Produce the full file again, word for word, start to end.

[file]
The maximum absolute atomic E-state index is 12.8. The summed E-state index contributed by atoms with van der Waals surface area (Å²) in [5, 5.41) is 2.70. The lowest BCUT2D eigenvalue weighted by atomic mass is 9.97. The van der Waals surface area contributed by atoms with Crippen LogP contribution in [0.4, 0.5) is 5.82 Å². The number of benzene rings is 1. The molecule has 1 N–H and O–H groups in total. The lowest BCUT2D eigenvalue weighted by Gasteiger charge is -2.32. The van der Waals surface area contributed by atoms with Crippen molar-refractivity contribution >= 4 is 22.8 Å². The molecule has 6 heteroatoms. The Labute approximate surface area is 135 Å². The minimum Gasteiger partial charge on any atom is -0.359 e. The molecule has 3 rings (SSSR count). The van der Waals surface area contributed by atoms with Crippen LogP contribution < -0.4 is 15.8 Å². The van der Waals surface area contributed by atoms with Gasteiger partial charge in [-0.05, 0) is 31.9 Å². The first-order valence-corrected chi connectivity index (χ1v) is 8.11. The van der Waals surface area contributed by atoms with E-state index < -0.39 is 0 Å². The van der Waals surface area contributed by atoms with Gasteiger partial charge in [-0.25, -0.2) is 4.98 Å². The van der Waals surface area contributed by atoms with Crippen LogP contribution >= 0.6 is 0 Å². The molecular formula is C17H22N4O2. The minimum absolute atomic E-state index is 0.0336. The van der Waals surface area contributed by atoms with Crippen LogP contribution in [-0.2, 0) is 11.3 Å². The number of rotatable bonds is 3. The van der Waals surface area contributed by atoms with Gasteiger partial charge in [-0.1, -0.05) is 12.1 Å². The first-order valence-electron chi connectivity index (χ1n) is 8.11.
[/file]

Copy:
The maximum absolute atomic E-state index is 12.8. The summed E-state index contributed by atoms with van der Waals surface area (Å²) in [5, 5.41) is 2.70. The lowest BCUT2D eigenvalue weighted by atomic mass is 9.97. The van der Waals surface area contributed by atoms with Crippen LogP contribution in [0.4, 0.5) is 5.82 Å². The number of benzene rings is 1. The molecule has 1 N–H and O–H groups in total. The lowest BCUT2D eigenvalue weighted by Gasteiger charge is -2.32. The van der Waals surface area contributed by atoms with Crippen molar-refractivity contribution >= 4 is 22.8 Å². The molecule has 6 heteroatoms. The Labute approximate surface area is 135 Å². The minimum Gasteiger partial charge on any atom is -0.359 e. The molecule has 3 rings (SSSR count). The van der Waals surface area contributed by atoms with Crippen LogP contribution < -0.4 is 15.8 Å². The van der Waals surface area contributed by atoms with Gasteiger partial charge in [-0.05, 0) is 31.9 Å². The first-order valence-corrected chi connectivity index (χ1v) is 8.11. The van der Waals surface area contributed by atoms with E-state index < -0.39 is 0 Å². The van der Waals surface area contributed by atoms with Gasteiger partial charge in [-0.25, -0.2) is 4.98 Å². The van der Waals surface area contributed by atoms with Crippen LogP contribution >= 0.6 is 0 Å². The molecular formula is C17H22N4O2. The minimum absolute atomic E-state index is 0.0336. The van der Waals surface area contributed by atoms with Crippen LogP contribution in [-0.2, 0) is 11.3 Å². The number of rotatable bonds is 3. The van der Waals surface area contributed by atoms with Gasteiger partial charge in [-0.1, -0.05) is 12.1 Å². The first-order valence-electron chi connectivity index (χ1n) is 8.11.